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Outreach program diverts dollars from health care delivery

Health Care Reform (2009)

We applaud the work of the public and nonprofit agencies that seek out uninsured Marylanders to enroll in health insurance programs ("Maryland seeks uninsured to inform about health reform Sept. 7). Research shows that having insurance reduces health disparities and improves well-being.

The lengths to which these folks must go shows again the folly of Obamacare. No other advanced nation has to find people who don't have insurance — because everyone has insurance. Each dollar spent in outreach and enrollment is diverted from the actual delivery of health care.

Yet this care is desperately needed in a city where life expectancy in many neighborhoods is equivalent to that of the world's most impoverished nations. Life expectancy in both Upton and Eritrea is 62.9 years; life expectancy in both Poppleton and Madagascar is 64 years.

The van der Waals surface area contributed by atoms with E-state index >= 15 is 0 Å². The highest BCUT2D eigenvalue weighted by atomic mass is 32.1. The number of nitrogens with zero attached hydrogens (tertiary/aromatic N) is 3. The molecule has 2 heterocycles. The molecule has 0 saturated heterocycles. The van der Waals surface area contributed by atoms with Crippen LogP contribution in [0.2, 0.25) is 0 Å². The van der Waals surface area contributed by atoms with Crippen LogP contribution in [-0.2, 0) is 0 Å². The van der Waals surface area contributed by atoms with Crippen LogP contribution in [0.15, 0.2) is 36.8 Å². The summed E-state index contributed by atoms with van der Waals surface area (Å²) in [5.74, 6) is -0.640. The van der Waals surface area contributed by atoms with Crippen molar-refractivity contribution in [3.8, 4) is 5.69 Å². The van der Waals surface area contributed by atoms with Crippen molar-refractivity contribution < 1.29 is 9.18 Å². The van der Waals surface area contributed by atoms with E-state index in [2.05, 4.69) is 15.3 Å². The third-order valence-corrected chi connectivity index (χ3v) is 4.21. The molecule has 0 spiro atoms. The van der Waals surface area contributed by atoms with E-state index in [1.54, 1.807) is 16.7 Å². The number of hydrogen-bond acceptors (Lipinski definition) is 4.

Of course, health insurance isn't the only factor in limiting the number of years our neighbors live; poverty, inequality, racism and inadequate housing are also important. For example, people experiencing homelessness are three to four times more likely to die than people of the same age who are housed.

As we wrestle with these very difficult problems, it is tragic that unnecessary resources are diverted into administrative activities. These wasteful pursuits include not only enrolling people in insurance, but also supporting a private insurance infrastructure that delivers not an iota of health care.

Our neighbors around the world have figured this out. For example, the decidedly capitalist Taiwan, with the help of American advisers, created an efficient single-payer system in 1995. Groups like National Nurses United, the Vermont Workers Center and Maryland Healthcare-Now! are working for this common-sense solution.

Let's join them. We don't need more dollars for our health care; we need more health care for our dollars.

Jeff Singer, Baltimore

Copyright © 2014, The Baltimore Sun
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